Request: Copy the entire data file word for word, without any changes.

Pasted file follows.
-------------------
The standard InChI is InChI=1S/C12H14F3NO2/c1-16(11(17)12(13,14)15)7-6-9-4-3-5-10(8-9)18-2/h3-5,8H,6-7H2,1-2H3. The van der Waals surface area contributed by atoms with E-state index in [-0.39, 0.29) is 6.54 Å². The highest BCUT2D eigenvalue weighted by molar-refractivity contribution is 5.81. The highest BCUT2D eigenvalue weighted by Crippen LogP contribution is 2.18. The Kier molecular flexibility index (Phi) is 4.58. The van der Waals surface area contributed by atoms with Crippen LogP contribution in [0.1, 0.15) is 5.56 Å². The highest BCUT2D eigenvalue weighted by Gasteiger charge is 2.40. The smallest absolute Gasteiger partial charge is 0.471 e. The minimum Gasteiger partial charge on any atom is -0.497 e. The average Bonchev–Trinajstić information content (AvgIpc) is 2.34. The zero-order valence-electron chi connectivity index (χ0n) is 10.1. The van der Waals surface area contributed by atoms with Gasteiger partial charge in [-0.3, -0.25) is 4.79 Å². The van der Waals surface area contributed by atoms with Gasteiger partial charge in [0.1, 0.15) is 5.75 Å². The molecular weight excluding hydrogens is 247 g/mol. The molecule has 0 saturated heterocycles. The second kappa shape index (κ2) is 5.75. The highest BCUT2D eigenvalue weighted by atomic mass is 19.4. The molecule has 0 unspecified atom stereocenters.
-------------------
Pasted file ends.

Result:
The standard InChI is InChI=1S/C12H14F3NO2/c1-16(11(17)12(13,14)15)7-6-9-4-3-5-10(8-9)18-2/h3-5,8H,6-7H2,1-2H3. The van der Waals surface area contributed by atoms with E-state index in [-0.39, 0.29) is 6.54 Å². The highest BCUT2D eigenvalue weighted by molar-refractivity contribution is 5.81. The highest BCUT2D eigenvalue weighted by Crippen LogP contribution is 2.18. The Kier molecular flexibility index (Phi) is 4.58. The van der Waals surface area contributed by atoms with Crippen LogP contribution in [0.1, 0.15) is 5.56 Å². The highest BCUT2D eigenvalue weighted by Gasteiger charge is 2.40. The smallest absolute Gasteiger partial charge is 0.471 e. The minimum Gasteiger partial charge on any atom is -0.497 e. The average Bonchev–Trinajstić information content (AvgIpc) is 2.34. The zero-order valence-electron chi connectivity index (χ0n) is 10.1. The van der Waals surface area contributed by atoms with Gasteiger partial charge in [-0.3, -0.25) is 4.79 Å². The van der Waals surface area contributed by atoms with Gasteiger partial charge in [0.1, 0.15) is 5.75 Å². The molecular weight excluding hydrogens is 247 g/mol. The molecule has 0 saturated heterocycles. The second kappa shape index (κ2) is 5.75. The highest BCUT2D eigenvalue weighted by atomic mass is 19.4. The molecule has 0 unspecified atom stereocenters.